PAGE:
The Strange and Curious Cult of QAnon

The Strange and Curious Cult of QAnon August 12, 2020

Of all the strange things that have spawned in the muck of the Trump era, none is stranger than QAnon.

QAnon is a conspiracy-theory-slash-cult that emerged around the beginning of Trump’s presidency. For a few years, it was confined to the fringe of the fringe, but it’s gained adherents and prominence and now threatens to engulf the entire right wing. The United States has a long and colorful history of conspiracy theorizing, but this one may be the most outlandish one that’s ever emerged – not to mention the one that’s gained the most currency in the halls of power.

As with many religions, the details of QAnon vary with the teller. But in its loose outlines, it posits that Donald Trump is actually a heroic crusader waging war on a vast and sinister cabal of Satan-worshipping child molesters whose members include deep-state bureaucrats, Democratic politicians, Hollywood liberals and international financiers.

The conspiracy states that Trump’s tweets and other public communications contain coded messages to the faithful, which are interpreted by the prophet of the movement: an anonymous poster known as “Q” who first appeared on the message board 4chan. “Q” is supposedly a high-ranking government official, and in some interpretations, even Donald Trump himself.

Like all doomsday cults, QAnon looks forward to the apocalypse: a day called “The Storm” when Trump will go public, smash the conspiracy, imprison the child traffickers and vindicate the true believers. The exact date when this is supposed to occur keeps changing – Q himself has made numerous false predictions – but that hasn’t dissuaded the faithful in the slightest. They continue to believe the reckoning will arrive Real Soon Now.

Written out like this, it sounds too bizarre to believe. It seems like either the distilled ramblings of paranoid schizophrenia or an elaborate practical joke. But to those who are enmeshed in it, QAnon is deadly serious.

Stories like this one from MEL Magazine recount heartbreaking tales of broken relationships and shattered families. People have lost parents, partners and loved ones who’ve fallen under the sway of the cult. In the throes of their toxic obsession, they cut off everyone who won’t affirm their beliefs, or even accuse skeptics of being part of the conspiracy too. (The Reddit forum r/QAnonCasualties has many stories like this.)

According to U.S. military and law-enforcement officials, QAnon poses a real threat. Although the cult has no overarching organization or unified set of demands, its extreme rhetoric has already inspired some of its most radical and unstable followers to commit or plan acts of violence.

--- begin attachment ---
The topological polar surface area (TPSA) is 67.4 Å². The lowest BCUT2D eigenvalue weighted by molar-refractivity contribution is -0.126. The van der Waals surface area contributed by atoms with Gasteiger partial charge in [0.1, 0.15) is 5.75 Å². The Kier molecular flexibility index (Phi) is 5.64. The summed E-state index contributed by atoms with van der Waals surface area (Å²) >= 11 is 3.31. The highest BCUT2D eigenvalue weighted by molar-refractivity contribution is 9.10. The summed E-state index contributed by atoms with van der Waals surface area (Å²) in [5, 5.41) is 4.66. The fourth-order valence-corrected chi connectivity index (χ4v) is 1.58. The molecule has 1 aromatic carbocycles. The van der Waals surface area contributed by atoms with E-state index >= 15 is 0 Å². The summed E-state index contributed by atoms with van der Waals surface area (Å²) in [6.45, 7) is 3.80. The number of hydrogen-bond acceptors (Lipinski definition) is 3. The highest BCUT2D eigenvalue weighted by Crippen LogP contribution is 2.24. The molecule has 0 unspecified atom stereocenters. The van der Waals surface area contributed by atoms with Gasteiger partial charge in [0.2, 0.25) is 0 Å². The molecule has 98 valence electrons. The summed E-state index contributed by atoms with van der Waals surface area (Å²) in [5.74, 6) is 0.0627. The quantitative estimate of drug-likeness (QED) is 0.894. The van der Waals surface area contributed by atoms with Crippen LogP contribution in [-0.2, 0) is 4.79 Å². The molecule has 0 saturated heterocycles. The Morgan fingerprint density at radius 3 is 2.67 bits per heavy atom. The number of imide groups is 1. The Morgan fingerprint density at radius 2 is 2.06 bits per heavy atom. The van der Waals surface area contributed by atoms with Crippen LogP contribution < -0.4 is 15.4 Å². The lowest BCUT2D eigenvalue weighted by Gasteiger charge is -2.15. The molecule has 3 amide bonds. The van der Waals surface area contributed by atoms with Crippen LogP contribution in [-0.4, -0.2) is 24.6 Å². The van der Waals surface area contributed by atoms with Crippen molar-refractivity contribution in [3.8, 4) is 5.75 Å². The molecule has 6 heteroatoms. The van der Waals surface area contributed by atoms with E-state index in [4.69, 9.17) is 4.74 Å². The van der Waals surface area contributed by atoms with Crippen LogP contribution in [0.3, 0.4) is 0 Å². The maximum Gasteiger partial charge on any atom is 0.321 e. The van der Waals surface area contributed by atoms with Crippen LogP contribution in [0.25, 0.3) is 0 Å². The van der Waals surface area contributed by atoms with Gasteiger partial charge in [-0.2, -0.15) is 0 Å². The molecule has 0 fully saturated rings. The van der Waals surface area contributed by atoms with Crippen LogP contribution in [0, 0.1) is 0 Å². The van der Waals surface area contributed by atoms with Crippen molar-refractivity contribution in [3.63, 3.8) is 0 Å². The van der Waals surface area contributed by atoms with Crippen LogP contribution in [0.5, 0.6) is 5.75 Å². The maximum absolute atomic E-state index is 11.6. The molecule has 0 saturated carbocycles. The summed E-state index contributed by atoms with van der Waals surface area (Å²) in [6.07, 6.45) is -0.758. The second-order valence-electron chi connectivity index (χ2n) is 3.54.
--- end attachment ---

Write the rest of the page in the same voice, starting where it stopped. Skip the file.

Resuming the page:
The most infamous case is Edgar Maddison Welch, a believer in “Pizzagate” – an early, smaller-scale version of QAnon which claimed that a Washington, D.C. pizza place was a hub of child sex trafficking – who stormed into the restaurant firing an assault rifle, in an attempt to rescue these non-existent children. In July, a Canadian QAnon believer rammed his truck into the gates of Rideau Hall, the residence of Prime Minister Justin Trudeau. Another QAnon follower was arrested in April on charges of plotting to kill Joe Biden.

All this would be bad enough, but QAnon is bigger than a mob of tinfoil-hatted cranks posting their late-night ravings on the internet. These beliefs have filtered up to high levels of the Republican party – which shouldn’t come as a surprise, considering the feverish atmosphere of paranoia and anti-intellectualism that prevails among them.

As of July 2020, at least 75 current or former Republican candidates for Congress embrace QAnon. Eric Trump has promoted it. Trump’s former national security adviser Michael Flynn posted a video of himself taking a QAnon loyalty oath. The head of New York’s police union has given interviews with QAnon symbolism in the background.

Nor have high-ranking Republicans gone on the record to reject QAnon. On the contrary, they’ve remained silent at best, endorsed or quietly supported some of the fringe candidates at worst. It’s the same awkward shuffle that less-fanatical Republicans have had to practice throughout the Trump years, trying to keep the unsavory elements of their party at arm’s length, but not disavowing them outright because these people are part of their voting base and they can’t afford to go without their support.

Something else that outside observers have noticed is that belief in QAnon and similar conspiracy theories correlates with evangelical Christian beliefs. For example, the Pizzagate shooter Welch was known for being fervently religious. Another case in point:

Writing for Christianity Today, Ed Stetzer is baffled and dismayed by this pattern: